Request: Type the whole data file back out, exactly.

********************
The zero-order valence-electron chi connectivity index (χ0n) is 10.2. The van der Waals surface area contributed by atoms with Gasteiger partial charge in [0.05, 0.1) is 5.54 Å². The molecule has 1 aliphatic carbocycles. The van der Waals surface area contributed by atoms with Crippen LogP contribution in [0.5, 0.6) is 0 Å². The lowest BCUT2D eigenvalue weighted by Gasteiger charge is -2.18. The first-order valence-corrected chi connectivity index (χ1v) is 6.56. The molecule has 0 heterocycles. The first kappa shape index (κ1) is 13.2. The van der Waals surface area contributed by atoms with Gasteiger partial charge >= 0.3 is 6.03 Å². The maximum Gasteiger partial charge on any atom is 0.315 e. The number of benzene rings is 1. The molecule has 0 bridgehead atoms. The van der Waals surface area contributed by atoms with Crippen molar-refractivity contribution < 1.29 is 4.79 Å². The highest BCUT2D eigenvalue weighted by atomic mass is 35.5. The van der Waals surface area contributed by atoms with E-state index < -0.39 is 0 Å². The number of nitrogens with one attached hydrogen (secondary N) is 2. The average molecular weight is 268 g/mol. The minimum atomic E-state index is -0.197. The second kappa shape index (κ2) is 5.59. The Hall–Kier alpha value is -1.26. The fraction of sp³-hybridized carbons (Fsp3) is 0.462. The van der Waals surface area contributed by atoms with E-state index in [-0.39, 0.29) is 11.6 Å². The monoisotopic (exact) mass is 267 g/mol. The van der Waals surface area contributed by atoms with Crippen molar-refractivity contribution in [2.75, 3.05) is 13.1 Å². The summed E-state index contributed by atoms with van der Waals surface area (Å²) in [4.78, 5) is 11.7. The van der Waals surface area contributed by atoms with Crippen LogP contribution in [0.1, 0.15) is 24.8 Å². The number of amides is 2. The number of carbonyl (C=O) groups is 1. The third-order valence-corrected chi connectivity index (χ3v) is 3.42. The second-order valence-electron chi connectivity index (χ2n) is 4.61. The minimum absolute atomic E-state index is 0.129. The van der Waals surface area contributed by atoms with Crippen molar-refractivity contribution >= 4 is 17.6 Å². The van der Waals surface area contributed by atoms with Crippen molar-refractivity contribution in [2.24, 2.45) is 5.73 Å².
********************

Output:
The zero-order valence-electron chi connectivity index (χ0n) is 10.2. The van der Waals surface area contributed by atoms with Gasteiger partial charge in [0.05, 0.1) is 5.54 Å². The molecule has 1 aliphatic carbocycles. The van der Waals surface area contributed by atoms with Crippen LogP contribution in [0.5, 0.6) is 0 Å². The lowest BCUT2D eigenvalue weighted by Gasteiger charge is -2.18. The first-order valence-corrected chi connectivity index (χ1v) is 6.56. The molecule has 0 heterocycles. The first kappa shape index (κ1) is 13.2. The van der Waals surface area contributed by atoms with Gasteiger partial charge >= 0.3 is 6.03 Å². The maximum Gasteiger partial charge on any atom is 0.315 e. The number of benzene rings is 1. The molecule has 0 bridgehead atoms. The van der Waals surface area contributed by atoms with Crippen molar-refractivity contribution < 1.29 is 4.79 Å². The highest BCUT2D eigenvalue weighted by atomic mass is 35.5. The van der Waals surface area contributed by atoms with E-state index < -0.39 is 0 Å². The number of nitrogens with one attached hydrogen (secondary N) is 2. The average molecular weight is 268 g/mol. The minimum atomic E-state index is -0.197. The second kappa shape index (κ2) is 5.59. The Hall–Kier alpha value is -1.26. The fraction of sp³-hybridized carbons (Fsp3) is 0.462. The van der Waals surface area contributed by atoms with E-state index in [-0.39, 0.29) is 11.6 Å². The monoisotopic (exact) mass is 267 g/mol. The van der Waals surface area contributed by atoms with Crippen molar-refractivity contribution in [2.75, 3.05) is 13.1 Å². The summed E-state index contributed by atoms with van der Waals surface area (Å²) in [4.78, 5) is 11.7. The van der Waals surface area contributed by atoms with Crippen LogP contribution in [0.1, 0.15) is 24.8 Å². The number of amides is 2. The number of carbonyl (C=O) groups is 1. The third-order valence-corrected chi connectivity index (χ3v) is 3.42. The second-order valence-electron chi connectivity index (χ2n) is 4.61. The minimum absolute atomic E-state index is 0.129. The van der Waals surface area contributed by atoms with Crippen molar-refractivity contribution >= 4 is 17.6 Å². The van der Waals surface area contributed by atoms with Crippen molar-refractivity contribution in [2.24, 2.45) is 5.73 Å².